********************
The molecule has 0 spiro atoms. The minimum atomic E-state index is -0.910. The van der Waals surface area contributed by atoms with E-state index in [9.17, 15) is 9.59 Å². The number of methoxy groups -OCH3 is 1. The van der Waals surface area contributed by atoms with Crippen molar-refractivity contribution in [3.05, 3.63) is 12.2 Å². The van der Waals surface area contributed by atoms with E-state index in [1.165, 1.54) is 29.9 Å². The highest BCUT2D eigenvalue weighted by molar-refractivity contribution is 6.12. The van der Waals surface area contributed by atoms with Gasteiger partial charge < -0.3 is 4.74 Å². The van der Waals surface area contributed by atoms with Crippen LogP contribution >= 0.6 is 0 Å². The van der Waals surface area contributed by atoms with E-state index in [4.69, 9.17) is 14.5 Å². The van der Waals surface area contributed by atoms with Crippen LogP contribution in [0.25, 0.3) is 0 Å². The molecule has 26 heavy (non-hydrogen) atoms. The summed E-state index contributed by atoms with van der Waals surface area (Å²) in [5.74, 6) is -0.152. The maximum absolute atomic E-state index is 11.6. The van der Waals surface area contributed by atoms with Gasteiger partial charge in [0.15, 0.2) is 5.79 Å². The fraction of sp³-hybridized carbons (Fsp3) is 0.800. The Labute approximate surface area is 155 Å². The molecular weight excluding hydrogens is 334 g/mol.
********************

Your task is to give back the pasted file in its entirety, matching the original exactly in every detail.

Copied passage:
The molecule has 0 spiro atoms. The minimum atomic E-state index is -0.910. The van der Waals surface area contributed by atoms with E-state index in [9.17, 15) is 9.59 Å². The number of methoxy groups -OCH3 is 1. The van der Waals surface area contributed by atoms with Crippen molar-refractivity contribution in [3.05, 3.63) is 12.2 Å². The van der Waals surface area contributed by atoms with E-state index in [1.165, 1.54) is 29.9 Å². The highest BCUT2D eigenvalue weighted by molar-refractivity contribution is 6.12. The van der Waals surface area contributed by atoms with Gasteiger partial charge < -0.3 is 4.74 Å². The van der Waals surface area contributed by atoms with Crippen LogP contribution >= 0.6 is 0 Å². The van der Waals surface area contributed by atoms with E-state index in [4.69, 9.17) is 14.5 Å². The van der Waals surface area contributed by atoms with Crippen LogP contribution in [0.25, 0.3) is 0 Å². The molecule has 26 heavy (non-hydrogen) atoms. The summed E-state index contributed by atoms with van der Waals surface area (Å²) in [5.74, 6) is -0.152. The maximum absolute atomic E-state index is 11.6. The van der Waals surface area contributed by atoms with Gasteiger partial charge in [0.15, 0.2) is 5.79 Å². The fraction of sp³-hybridized carbons (Fsp3) is 0.800. The Labute approximate surface area is 155 Å². The molecular weight excluding hydrogens is 334 g/mol.